COVID-19 Continues to Impact Seniors
Don’t return to normal behaviors yet
COVID-19 continues to kill worldwide. One of the key themes that doesn’t make headlines is that the majority of deaths are seniors. Here in the United States, the CDC reports that 80% of COVID-19 deaths are of those 65 or older.
Although infection rates are decreasing in many areas, seniors still face high risks. In order to help, Carefree is publishing localized infection data so that seniors can make informed decisions.
Seniors pay a heavy price.
There are a number of reasons why the death toll is high in seniors, but most Americans ignore this carnage among the elderly. Consider this for perspective:
If one third this many deaths were in the 0 to 20 age group, Americans would demand action.
The news is particularly grim for those seniors who have existing health complications and gets worse. Each additional problem increases the risk of dying from contracting the disease. These at-risk seniors are the most susceptible to infection, and in the event that they contract COVID-19 have the worst odds of surviving infection.
That’s why it is more important now than ever for seniors to remain healthy. And so, we’ve decided to help and we want you to join us.
If not us, who?
As we build a health care company focused on keeping America’s sickest seniors out of the hospital, and simultaneously care for our aging parents, we watch this escalating toll with horror.
Every day, the Carefree team focuses on how we can help the most vulnerable seniors stay out of the hospital and in their homes. That challenge has only gotten more important in the midst of the worldwide pandemic.
We’ve decided that providing information on how to keep seniors safe in this crisis is a core part of our mission. To do this, we’re providing senior focused resources that will help seniors and those who love them take action.
We believe that taking action to keep seniors safe is the most important thing that all of us can do right now. A simple easy to remember saying provides direction: Help, Prevent, Monitor.
Help, prevent and monitor.
COVID-19 hits seniors hard. Preventing them from contracting the disease is the most important way to keep them safe.
Join us by doing the following today:
All seniors should ask for assistance as appropriate. Healthcare professionals will provide specific actions to follow to stay healthy. Equally as important, seniors should ask friends and family to assist.
Those who love seniors should volunteer to help too. Even something as simple as regular check-ins with those at-risk provides them with support during these challenging times.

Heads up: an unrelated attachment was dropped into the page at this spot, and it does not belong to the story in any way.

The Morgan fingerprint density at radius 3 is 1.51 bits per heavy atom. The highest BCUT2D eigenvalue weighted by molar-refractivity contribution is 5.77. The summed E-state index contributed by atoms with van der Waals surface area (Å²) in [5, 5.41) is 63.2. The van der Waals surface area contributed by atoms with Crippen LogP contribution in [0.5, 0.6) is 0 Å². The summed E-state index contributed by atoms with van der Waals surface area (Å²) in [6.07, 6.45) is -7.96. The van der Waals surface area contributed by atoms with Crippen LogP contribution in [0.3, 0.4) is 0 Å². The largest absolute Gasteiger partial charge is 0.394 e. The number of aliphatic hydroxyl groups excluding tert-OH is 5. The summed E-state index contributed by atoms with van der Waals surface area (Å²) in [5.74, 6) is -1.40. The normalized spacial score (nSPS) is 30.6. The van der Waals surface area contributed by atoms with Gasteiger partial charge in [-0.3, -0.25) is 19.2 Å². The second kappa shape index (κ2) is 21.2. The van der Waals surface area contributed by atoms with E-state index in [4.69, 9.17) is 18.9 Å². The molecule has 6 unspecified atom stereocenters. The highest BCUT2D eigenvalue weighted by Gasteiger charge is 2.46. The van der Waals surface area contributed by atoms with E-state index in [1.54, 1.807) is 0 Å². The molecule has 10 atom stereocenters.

Because the risks are so high for seniors, preventing exposure is paramount. The most effective way to prevent exposure is to minimize social interactions. If forced to go out, mask and glove and observe physical distancing.
This disease strikes hard and fast. Seniors should watch for flu-like symptoms. Monitoring key health indicators on a regular basis helps in early recognition of the onset of disease.
Seniors remain at risk.
While the press reports on the easing of restrictions around the country, what the situations means for individuals at-risk is less clear.
There is no countrywide ‘average’ for the disease. Some areas present low risk, and others nearby are hotspots. As important, historical case numbers are less informative that the number of currently active COVID-19 infections.
That is why we’re committed to providing timely senior-focused information on active infections at a local level, so that they can make risk decisions based upon the best possible information.
What may be safe and appropriate for an individual at low risk of having a serious infection may not be for those at-risk. That is why we’re publishing current local data to help seniors assess the risk they face in their neighborhoods.
The Coronavirus AREa (CARE) Score tracks and reports current COVID-19 infection risk per 100,000 in population at a local level. This timely information helps seniors assess the risk they face in their own communities.
Even though the best medical advice is for at-risk individuals to continue to shelter in place, total cessation of normal behaviors is impossible. By providing accurate and timely localized infection data, individuals can more accurately assess the risks they face and how they change over time.
If a shopping trip is required, a review of nearby towns may indicate that one town should be avoided because infections are increasing.
If new infections have been at low levels for multiple weeks, perhaps a visit to a friend’s home can be justified.
If infection rates are high in the town where grand children live, a visit should be avoided.
Continued vigilance is required.
These are perilous times for all, but seniors and other at-risk individuals need to be extra vigilant and remain protected. National and even statewide infection risks don’t tell the whole story.
Only by assessing the latest statistics on the local risks provided by the CARE Score can each of us accurately assess our own situations and behaviors.